Overall Review: ¹ My guess is it's a x1 PCIe connector in mPCIe format. None of Shuttle's documentation go into any detail that I've seen. It's meant primarily for half-height WLAN adapters, but the system does not come with any antenna. The DH170 and above might. ² This WILL run and boot an OS while completely headless, but in order to use Intel vPro AMT's KVM remote IPMI connection, it needs an active display for the mini VNC server to hook to, in order to display an output on the remote viewer. I used a DisplayPort display emulator EDID emulator Plug connected to one of the DP ports in order to fool it into thinking a display was attached, and it's now completely headless while still being remotely vPro KVM-able. That's not a Shuttle issue, it's an Intel platform issue with vPro and AMT, so I can't knock an egg off for it. If it's going to be mounted near a TV that has a spare HDMI port, it can be connected -- it doesn't even have to be on that input to work, the CPU/GPU just needs to detect a display EDID in order for IPMI to work. ³ The cooling system supports "up to" 65W TDP CPUs, so no K-series i5s or i7s, and since the adapter brick is "only" 90W, it probably wouldn't sufficiently power an i5 or i7-K chip when under load, to begin with. This also being the Q170 chipset rather than the K170 chipset, the BIOS has no overclocking settings, anyway.
Usual Intel Quality
Pros: Works and works well. Dual-band, and fairly solid BT stack included. Fully IPv6 compliant. A worthwhile upgrade for supported laptops . . . or desktops, if using a mPCIe-to-PCIe adapter, or desktop PCs with builtin wireless. WIn 8 compatible.
Cons: Not really a con, but since I see this listed as a con from many people over many other OEM-packaged networking devices, make sure you have the drivers downloaded before installing.
Overall Review: I bought this as an upgrade for an Asus N586DP, which is an AMD APU laptop that ships with a packet-dropping Qualcomm Atheros AR985-or something or other that's only single-band (2.4), would never receive an IPv6 address, and comes with somewhat flaky Bluetooth stack under Windows 8. Not only does it work with Windows 8 in Secure Boot mode, it also supports the Airplane mode Fn+hotkey switch without any issues, but as always, compatibility with any system is never guaranteed. Do your research before purchasing.
WHS Power Pack 1
Pros: Based on Server 2k3, stable and I only reboot once every week, just to make sure everything's running as smoothly as it can. Computer backup system is, simply, the best thing out there for Microsoft OSes (as I tend to test my laptop with new programs and such when VirPC isn't enough, it's great to be able to pretty much start over on a fresh slate). With 2GBs of RAM, my Home Server box serves up files, streams music to the XBox and PS3 (with some add-ins), is my L2TP and SSH server, is a testing ground for server software (after I installed Microsoft Virtual Server) and is just an all-around great piece of software that, after updates and PP1 (that fixed the data corruption glitch and added the ability to back up the server), is pretty much the best way to reliably backup files and Microsoft systems natively (next to Vista Ultimate's feature, I suppose). Even reinstalling the server software on my box is painless. Add-in support (install/uninstall) and functionality is a breeze.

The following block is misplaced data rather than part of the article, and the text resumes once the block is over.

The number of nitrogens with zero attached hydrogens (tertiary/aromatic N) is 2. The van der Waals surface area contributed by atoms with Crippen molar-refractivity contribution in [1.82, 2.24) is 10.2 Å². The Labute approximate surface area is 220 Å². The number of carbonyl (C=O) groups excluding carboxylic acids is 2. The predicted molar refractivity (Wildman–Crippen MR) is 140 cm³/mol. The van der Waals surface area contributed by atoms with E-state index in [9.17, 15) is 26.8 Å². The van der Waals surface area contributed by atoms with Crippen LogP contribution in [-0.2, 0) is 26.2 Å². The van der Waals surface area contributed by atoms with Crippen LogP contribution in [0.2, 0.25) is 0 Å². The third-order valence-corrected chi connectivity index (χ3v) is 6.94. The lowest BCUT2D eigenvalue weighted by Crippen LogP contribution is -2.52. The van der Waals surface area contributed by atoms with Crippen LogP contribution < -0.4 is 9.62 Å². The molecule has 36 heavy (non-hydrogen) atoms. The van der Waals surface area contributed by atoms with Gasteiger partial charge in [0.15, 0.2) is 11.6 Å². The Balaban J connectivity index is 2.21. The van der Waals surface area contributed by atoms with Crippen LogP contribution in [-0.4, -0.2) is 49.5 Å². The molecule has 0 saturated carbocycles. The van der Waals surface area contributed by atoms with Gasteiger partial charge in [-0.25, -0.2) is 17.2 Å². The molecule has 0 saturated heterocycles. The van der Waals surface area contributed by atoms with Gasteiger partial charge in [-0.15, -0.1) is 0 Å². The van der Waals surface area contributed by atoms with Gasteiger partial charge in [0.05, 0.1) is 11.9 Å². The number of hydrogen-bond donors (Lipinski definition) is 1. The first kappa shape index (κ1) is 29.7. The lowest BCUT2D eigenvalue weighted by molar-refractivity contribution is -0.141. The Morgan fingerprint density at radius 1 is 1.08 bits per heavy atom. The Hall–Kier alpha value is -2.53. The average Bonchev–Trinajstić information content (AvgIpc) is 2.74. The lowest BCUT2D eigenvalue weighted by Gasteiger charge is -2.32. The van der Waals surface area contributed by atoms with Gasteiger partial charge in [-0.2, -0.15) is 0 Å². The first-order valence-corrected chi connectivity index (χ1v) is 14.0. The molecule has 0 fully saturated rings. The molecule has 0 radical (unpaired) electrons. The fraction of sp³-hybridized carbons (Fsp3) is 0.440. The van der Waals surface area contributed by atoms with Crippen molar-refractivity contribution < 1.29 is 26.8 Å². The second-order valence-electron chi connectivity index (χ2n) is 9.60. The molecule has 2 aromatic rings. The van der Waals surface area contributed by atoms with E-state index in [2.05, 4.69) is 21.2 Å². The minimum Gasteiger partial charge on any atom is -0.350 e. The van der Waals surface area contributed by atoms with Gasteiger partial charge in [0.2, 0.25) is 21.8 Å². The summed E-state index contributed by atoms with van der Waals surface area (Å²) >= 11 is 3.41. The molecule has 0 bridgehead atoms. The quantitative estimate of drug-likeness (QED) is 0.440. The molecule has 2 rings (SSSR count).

Cons: The only con I found is when I reinstalled Windows on my laptop from scratch (with updated drivers and software) and reinstalled the WHS connector software on the same laptop (with the same host/computer name) WHS created a duplicate system of sorts so that when I try to recover the laptop NOW, it has the same computer name listed twice -- one WITH the new backups and one without any (as I removed the laptop from WHS prior to reinstalling the laptop software from scratch). It's really a minor bug, but it's the only "Con" I can find with the software.
Overall Review: A great piece of software. Supports SATA hotswap (as long as you have the required hardware support).
Pros: This laptop came with my notebook. Fairly quick for a "SATA I" bus and its spindle rotation speed, runs cool.
Cons: None thus far.
Overall Review: thanatos2k's explanation, while in the right direction, is not complete. Storage manufacturers DO use the SI prefix for measurements. 1 Kilobyte is 1000 bytes; 1 Megabyte is 1000 Kilobytes; 1 Gigabyte is 1000 Megabytes --- 1 Gigabyte is 10³ Megabytes...base 10. KB, MB, GB. Operating systems and RAM manufacturers/JEDEC use the binary system for memory (both volatile and non-volatile). They also changed the prefix convention for units in order to mitigate confusion. Rather than Kilobyte and Megabyte, it's Kibibyte and Mebibyte -- "Binary Byte". 1 Kibibyte is 1,024 bytes; 1 Mebibyte is 1,024 Kibibytes and 1,048,576 bytes. 1 Gibibyte is 2^10 (2 to the 10th power) Mebibytes...base 2. KiB, MiB, GiB. Like thanatos2k said, a 200GB Hard drive is 200,000,000,000 bytes and if you convert it to GIBIbytes (which is what Windows measures it in), it comes out to around 186.26 GIBIbytes (200,000,000,000 bytes ÷ 1,024 bytes/Kibibyte ÷ 1,024 Kibibytes/Mebibyte ÷ 1,024 Mebibytes/Gibibyte.